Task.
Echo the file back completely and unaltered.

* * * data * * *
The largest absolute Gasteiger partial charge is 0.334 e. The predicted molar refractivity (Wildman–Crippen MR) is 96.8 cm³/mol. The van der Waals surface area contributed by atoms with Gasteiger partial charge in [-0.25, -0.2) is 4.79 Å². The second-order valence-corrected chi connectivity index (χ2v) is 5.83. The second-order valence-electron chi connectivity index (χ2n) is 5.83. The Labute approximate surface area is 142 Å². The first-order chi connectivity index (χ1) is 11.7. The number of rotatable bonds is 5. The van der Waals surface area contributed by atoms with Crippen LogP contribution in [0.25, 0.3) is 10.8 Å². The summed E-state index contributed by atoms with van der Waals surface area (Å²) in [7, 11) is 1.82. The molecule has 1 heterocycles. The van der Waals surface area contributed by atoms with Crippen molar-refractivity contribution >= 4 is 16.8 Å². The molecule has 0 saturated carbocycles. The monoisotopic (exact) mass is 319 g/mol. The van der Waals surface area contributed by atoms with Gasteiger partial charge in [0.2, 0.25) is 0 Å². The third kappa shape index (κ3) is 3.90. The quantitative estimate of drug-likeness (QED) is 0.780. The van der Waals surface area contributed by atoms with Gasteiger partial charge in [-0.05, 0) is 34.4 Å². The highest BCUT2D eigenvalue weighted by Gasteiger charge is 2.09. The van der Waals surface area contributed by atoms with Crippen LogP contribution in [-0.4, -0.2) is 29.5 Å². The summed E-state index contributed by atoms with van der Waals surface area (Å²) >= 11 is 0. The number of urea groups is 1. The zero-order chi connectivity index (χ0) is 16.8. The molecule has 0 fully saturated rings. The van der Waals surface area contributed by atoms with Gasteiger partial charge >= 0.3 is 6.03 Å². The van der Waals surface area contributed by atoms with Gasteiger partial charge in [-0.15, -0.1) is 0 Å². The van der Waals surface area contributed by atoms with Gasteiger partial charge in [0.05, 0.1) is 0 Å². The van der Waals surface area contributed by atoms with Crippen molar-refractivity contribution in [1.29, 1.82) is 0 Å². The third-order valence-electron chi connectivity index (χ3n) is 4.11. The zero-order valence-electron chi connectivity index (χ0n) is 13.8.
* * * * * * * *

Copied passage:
The largest absolute Gasteiger partial charge is 0.334 e. The predicted molar refractivity (Wildman–Crippen MR) is 96.8 cm³/mol. The van der Waals surface area contributed by atoms with Gasteiger partial charge in [-0.25, -0.2) is 4.79 Å². The second-order valence-corrected chi connectivity index (χ2v) is 5.83. The second-order valence-electron chi connectivity index (χ2n) is 5.83. The Labute approximate surface area is 142 Å². The first-order chi connectivity index (χ1) is 11.7. The number of rotatable bonds is 5. The van der Waals surface area contributed by atoms with Crippen LogP contribution in [0.25, 0.3) is 10.8 Å². The summed E-state index contributed by atoms with van der Waals surface area (Å²) in [7, 11) is 1.82. The molecule has 1 heterocycles. The van der Waals surface area contributed by atoms with Crippen molar-refractivity contribution >= 4 is 16.8 Å². The molecule has 0 saturated carbocycles. The monoisotopic (exact) mass is 319 g/mol. The van der Waals surface area contributed by atoms with Gasteiger partial charge in [0.2, 0.25) is 0 Å². The third kappa shape index (κ3) is 3.90. The quantitative estimate of drug-likeness (QED) is 0.780. The van der Waals surface area contributed by atoms with Gasteiger partial charge in [-0.05, 0) is 34.4 Å². The highest BCUT2D eigenvalue weighted by Gasteiger charge is 2.09. The van der Waals surface area contributed by atoms with Crippen LogP contribution in [-0.4, -0.2) is 29.5 Å². The summed E-state index contributed by atoms with van der Waals surface area (Å²) >= 11 is 0. The number of urea groups is 1. The zero-order chi connectivity index (χ0) is 16.8. The molecule has 0 fully saturated rings. The van der Waals surface area contributed by atoms with Gasteiger partial charge >= 0.3 is 6.03 Å². The van der Waals surface area contributed by atoms with Gasteiger partial charge in [-0.15, -0.1) is 0 Å². The van der Waals surface area contributed by atoms with Gasteiger partial charge in [0.05, 0.1) is 0 Å². The van der Waals surface area contributed by atoms with Crippen molar-refractivity contribution in [1.29, 1.82) is 0 Å². The third-order valence-electron chi connectivity index (χ3n) is 4.11. The zero-order valence-electron chi connectivity index (χ0n) is 13.8.